On May 10, 2017, the National Energy Board (NEB) issued a letter on the draft Lists of Issues related to the Energy East and Eastern Mainline pipeline projects, as well as draft Factors and Scope of the Factors to be considered in the NEB’s environmental assessment of each project. As we have described in earlier posts (see here and here), the NEB’s restarted hearing process for this proceeding required that all steps from the prior process were voided, meaning that the earlier Lists of Issues were no longer applicable. The new Hearing Panel has decided that the Energy East and Eastern Mainline applications should be combined into one hearing because “the two project applications are closely interrelated and would be most efficiently assessed through a coordinated approach.” However, the new Hearing Panel has decided to issue separate Lists of Issues for each application because “[t]here will be different questions and issues that are specific to each project, and the NEB will produce a Recommendation Report for each project once the hearing is completed.”
For the most part, the draft Lists of Issues for the Energy East and Eastern Mainline pipeline projects (see here and here) are consistent with the Lists of Issues that were part of the Hearing Order associated with the previous Energy East proceeding (that Hearing Order, which we described in an earlier post, is no longer available online).
There is one notable addition to the current draft Lists of Issues. In this case, the Hearing Panel indicates that it is considering asking interested parties to comment on the impacts from the project on Canada’s greenhouse gas (GHG) emissions. This is a departure from the earlier proceeding, where the Hearing Order explicitly noted that “the Board will not consider matters related to upstream activities associated with development of oil sands, or the downstream and end use of the oil transported by the project.”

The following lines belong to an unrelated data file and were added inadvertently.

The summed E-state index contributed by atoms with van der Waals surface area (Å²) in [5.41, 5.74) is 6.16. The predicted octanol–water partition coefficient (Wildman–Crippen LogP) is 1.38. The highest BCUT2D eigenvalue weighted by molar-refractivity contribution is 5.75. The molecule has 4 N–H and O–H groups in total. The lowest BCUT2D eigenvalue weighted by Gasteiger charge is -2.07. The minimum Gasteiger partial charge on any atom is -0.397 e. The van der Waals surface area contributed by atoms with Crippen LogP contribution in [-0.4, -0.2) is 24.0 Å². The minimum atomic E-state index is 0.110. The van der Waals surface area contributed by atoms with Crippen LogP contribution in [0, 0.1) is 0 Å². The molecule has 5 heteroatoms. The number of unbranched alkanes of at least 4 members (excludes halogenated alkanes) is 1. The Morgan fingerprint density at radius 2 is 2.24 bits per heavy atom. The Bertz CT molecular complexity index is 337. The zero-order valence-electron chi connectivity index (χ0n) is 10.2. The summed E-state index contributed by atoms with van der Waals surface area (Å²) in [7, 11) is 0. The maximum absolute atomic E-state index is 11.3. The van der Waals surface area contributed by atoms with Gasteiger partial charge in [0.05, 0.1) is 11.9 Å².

In the current Energy East project draft List of Issues, the Hearing Panel indicates that the scope of its review of GHG emissions associated with the project could include not only the direct GHG emissions of the pipeline, but also changes to the amount of oil production resulting from project operations (upstream emissions) and changes to the amount of oil consumption resulting from project operations (downstream emissions). The Hearing Panel notes that consideration of these items may be outside the scope of the project and/or the NEB’s usual scope of review, but states that these items could fall within the NEB’s discretion to have regard to “any public interest that in the Board’s opinion may be affected by the issuance of the certificate or dismissal of the application,” as set out in paragraph 52(2)(e) of the NEB Act.
Perhaps because of the open questions about the scope of its jurisdiction to consider broader impacts from the Energy East project, the Hearing Panel indicates that it is “particularly interested” in submissions from interested parties about the “additional issues” that the NEB is considering. The Hearing Panel wants to hear about whether broader matters (such as the impacts from the project on GHG emissions) should be considered (and to what extent) and about the extent to which such matters are relevant to the public interest determination to be made by the Hearing Panel about the project. Comments are due by May 31, 2017.